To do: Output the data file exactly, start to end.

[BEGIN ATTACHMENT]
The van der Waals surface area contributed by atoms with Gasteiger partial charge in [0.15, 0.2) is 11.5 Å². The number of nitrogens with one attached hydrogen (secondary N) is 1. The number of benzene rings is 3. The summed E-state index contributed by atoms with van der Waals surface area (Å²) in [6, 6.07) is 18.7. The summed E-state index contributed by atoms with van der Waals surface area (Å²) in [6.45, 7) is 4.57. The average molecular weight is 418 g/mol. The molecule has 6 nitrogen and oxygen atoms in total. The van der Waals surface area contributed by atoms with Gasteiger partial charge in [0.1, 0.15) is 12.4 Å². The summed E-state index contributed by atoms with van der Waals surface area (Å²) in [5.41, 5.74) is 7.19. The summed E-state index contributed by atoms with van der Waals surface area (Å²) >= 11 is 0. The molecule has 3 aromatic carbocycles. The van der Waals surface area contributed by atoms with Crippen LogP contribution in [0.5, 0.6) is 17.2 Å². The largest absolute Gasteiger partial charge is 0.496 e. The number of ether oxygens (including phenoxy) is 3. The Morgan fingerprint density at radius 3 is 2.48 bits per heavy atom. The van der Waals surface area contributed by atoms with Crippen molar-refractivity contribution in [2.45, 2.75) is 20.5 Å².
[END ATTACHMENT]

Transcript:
The van der Waals surface area contributed by atoms with Gasteiger partial charge in [0.15, 0.2) is 11.5 Å². The number of nitrogens with one attached hydrogen (secondary N) is 1. The number of benzene rings is 3. The summed E-state index contributed by atoms with van der Waals surface area (Å²) in [6, 6.07) is 18.7. The summed E-state index contributed by atoms with van der Waals surface area (Å²) in [6.45, 7) is 4.57. The average molecular weight is 418 g/mol. The molecule has 6 nitrogen and oxygen atoms in total. The van der Waals surface area contributed by atoms with Gasteiger partial charge in [0.1, 0.15) is 12.4 Å². The summed E-state index contributed by atoms with van der Waals surface area (Å²) in [5.41, 5.74) is 7.19. The summed E-state index contributed by atoms with van der Waals surface area (Å²) >= 11 is 0. The molecule has 3 aromatic carbocycles. The van der Waals surface area contributed by atoms with Crippen LogP contribution in [0.5, 0.6) is 17.2 Å². The largest absolute Gasteiger partial charge is 0.496 e. The number of ether oxygens (including phenoxy) is 3. The Morgan fingerprint density at radius 3 is 2.48 bits per heavy atom. The van der Waals surface area contributed by atoms with Crippen molar-refractivity contribution in [2.45, 2.75) is 20.5 Å².